Vanuatu, Espiritu Santo, Pentecost, Ambrym, Malakula, Epi, and Éfaté.
All the islands are volcanic and mountainous and covered with rain forest. Most people live as farmers and they let the cattle find food in the forests. We saw few people living as fishermen. The population is very friendly, and outside the bigger towns they like to visit you in the anchorage in their dugouts and sell their fruit and vegetables. The meat from the cattle is the most delicious we have tasted in the whole pacific.
Like many other island groups, Vanuatu was occupied by the Americans during WW2. Especially in Luganville, the remains in the form of the wreck of the troop transporter President Coolidge, which went on a friendly mine, is lying in the Eastern harbour entrance, and not far from it is Million Dollar Point, where hundreds of tonnes of civilian construction equipment were bulldozed into the water by the end of the war.
Pentecost is famous for the land diving ritual (Nagol). This centuries-old ritual is said to have inspired the inventors of the modern and better known bungy jump. Our visit was not in the season for this ritual, but we enjoyed the beautiful nature and the waterfalls.
At Ambrym we anchored where a hot water spring entered a little lake and the steaming water ran as a river into the sea. The water was so hot that you could only keep the feet in it for a couple of seconds. Malakula and Epi were briefly visited, and especially we enjoyed the sheltered anchorages in Malakula.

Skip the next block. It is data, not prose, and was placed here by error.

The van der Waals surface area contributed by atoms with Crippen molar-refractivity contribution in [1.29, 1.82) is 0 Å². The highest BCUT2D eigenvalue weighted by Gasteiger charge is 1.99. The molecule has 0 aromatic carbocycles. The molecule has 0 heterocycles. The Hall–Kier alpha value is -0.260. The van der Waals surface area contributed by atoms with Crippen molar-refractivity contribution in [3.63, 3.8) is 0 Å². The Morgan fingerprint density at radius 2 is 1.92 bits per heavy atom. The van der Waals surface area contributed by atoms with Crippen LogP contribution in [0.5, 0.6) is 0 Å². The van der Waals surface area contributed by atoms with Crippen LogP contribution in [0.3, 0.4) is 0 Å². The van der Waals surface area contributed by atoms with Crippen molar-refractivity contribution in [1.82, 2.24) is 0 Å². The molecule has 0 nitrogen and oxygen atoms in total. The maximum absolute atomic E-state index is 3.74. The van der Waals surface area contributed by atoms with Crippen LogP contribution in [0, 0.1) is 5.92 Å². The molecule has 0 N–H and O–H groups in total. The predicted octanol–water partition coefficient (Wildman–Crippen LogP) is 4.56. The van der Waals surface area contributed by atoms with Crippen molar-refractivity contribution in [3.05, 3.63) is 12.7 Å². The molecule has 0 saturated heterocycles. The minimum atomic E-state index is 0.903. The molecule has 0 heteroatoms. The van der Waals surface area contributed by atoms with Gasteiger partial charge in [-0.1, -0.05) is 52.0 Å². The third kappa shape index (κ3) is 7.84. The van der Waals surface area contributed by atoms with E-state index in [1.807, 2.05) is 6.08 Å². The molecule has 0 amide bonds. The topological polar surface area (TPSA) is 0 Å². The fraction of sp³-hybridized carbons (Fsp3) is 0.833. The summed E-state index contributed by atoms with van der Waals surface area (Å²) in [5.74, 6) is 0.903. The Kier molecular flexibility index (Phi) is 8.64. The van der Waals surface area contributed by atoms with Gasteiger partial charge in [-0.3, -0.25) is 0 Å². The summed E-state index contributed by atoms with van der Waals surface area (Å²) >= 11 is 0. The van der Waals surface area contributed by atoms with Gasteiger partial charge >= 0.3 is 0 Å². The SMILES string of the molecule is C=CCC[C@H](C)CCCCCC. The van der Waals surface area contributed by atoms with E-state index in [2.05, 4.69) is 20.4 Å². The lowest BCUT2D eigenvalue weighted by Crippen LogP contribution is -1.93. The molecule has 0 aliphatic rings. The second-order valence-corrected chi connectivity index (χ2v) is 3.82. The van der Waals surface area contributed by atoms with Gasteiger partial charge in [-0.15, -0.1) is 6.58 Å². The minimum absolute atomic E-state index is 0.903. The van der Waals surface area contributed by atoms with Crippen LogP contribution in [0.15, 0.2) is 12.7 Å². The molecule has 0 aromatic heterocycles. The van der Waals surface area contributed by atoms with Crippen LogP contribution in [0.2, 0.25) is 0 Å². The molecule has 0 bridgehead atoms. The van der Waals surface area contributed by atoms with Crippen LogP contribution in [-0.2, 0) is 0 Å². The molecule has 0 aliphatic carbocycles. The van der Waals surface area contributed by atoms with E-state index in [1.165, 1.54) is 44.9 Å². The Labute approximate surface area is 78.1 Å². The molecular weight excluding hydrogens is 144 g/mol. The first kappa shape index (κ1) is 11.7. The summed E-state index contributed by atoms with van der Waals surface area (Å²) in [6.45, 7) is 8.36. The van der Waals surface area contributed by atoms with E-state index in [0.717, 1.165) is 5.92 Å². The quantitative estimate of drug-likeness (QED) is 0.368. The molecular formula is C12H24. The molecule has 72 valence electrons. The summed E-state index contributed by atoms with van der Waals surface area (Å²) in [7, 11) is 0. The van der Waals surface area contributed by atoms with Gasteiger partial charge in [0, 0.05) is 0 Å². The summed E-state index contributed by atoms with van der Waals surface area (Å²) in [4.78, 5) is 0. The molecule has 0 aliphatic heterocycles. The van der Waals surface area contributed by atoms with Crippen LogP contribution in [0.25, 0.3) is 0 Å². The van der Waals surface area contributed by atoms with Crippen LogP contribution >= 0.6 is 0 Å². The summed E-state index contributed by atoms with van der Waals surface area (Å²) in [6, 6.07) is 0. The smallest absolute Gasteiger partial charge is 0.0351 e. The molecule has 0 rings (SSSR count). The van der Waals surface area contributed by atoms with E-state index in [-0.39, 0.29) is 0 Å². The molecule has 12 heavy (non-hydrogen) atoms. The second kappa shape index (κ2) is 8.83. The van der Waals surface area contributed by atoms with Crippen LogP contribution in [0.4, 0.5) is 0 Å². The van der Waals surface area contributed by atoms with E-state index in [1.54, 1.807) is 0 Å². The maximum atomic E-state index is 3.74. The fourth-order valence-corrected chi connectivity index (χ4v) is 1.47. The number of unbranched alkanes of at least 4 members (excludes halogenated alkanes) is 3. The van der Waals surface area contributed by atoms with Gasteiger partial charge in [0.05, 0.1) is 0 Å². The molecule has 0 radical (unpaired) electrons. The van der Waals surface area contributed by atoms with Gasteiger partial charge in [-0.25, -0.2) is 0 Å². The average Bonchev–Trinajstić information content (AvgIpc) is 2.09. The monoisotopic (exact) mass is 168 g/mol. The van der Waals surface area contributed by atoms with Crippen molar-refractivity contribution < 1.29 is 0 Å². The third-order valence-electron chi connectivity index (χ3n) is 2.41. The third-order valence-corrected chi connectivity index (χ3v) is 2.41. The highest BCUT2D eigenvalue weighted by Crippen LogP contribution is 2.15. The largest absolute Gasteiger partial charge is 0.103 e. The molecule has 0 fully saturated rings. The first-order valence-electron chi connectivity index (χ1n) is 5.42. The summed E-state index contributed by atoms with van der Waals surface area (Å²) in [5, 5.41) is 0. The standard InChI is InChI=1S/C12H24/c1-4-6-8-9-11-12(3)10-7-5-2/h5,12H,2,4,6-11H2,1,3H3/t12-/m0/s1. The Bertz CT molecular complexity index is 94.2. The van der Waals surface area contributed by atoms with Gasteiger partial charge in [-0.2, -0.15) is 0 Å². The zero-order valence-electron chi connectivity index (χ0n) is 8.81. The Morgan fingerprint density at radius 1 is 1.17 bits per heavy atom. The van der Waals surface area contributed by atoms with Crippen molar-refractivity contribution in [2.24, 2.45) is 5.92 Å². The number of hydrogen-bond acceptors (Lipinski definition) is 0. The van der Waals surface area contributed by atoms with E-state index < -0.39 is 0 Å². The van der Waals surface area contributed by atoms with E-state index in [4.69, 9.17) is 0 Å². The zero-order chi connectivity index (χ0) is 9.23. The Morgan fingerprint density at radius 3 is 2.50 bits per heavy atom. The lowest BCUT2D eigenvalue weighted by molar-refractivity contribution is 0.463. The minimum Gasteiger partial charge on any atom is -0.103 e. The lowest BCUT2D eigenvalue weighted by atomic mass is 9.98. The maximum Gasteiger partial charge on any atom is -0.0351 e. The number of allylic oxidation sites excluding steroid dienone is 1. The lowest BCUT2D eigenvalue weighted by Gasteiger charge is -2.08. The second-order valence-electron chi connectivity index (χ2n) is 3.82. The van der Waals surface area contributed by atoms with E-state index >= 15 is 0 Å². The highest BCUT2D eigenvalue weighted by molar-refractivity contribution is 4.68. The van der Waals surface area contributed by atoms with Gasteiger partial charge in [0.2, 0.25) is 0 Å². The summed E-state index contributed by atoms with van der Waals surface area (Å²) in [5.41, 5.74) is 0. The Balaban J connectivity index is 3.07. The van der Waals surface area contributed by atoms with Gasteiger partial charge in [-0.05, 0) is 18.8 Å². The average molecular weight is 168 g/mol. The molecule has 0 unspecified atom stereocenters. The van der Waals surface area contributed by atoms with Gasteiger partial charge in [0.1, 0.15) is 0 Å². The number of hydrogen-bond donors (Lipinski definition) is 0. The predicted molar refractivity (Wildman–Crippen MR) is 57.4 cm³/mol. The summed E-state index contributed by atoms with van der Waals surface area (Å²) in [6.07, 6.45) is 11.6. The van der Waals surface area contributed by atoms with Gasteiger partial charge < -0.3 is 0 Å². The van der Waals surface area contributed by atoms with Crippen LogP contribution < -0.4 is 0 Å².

Éfaté has some beautiful and sheltered anchorages on the north side. The capitol of Port Vila was very busy compared to the other towns and villages we visited. It is a butifull and interesting town with a good sheltered harbour and well assorted market. No wonder that we saw many tourists.
Pacific passage from Vanuatu to New Zealand (Nov. 2009)
The passage of 1170 Nm from Port Vila to Opua in New Zealand was made in 7 days.
The course is around 170, and the light winds were most of the time South Easterly 8 – 20 knots. The whole passage was upwind sailing, and the first couple of days the waves were short and steep. This gave quite a lot of slamming and water on the fore deck. In addition, most of the time we had a current of up to 1½ – 2 knots against us. After this we moved into the centre of a high pressure where motoring was unavoidable, and after having passed the centre we again got wind, but this time right in the nose. The rest of the passage was done by motor, and the total hours of motoring amounts to 99 hours.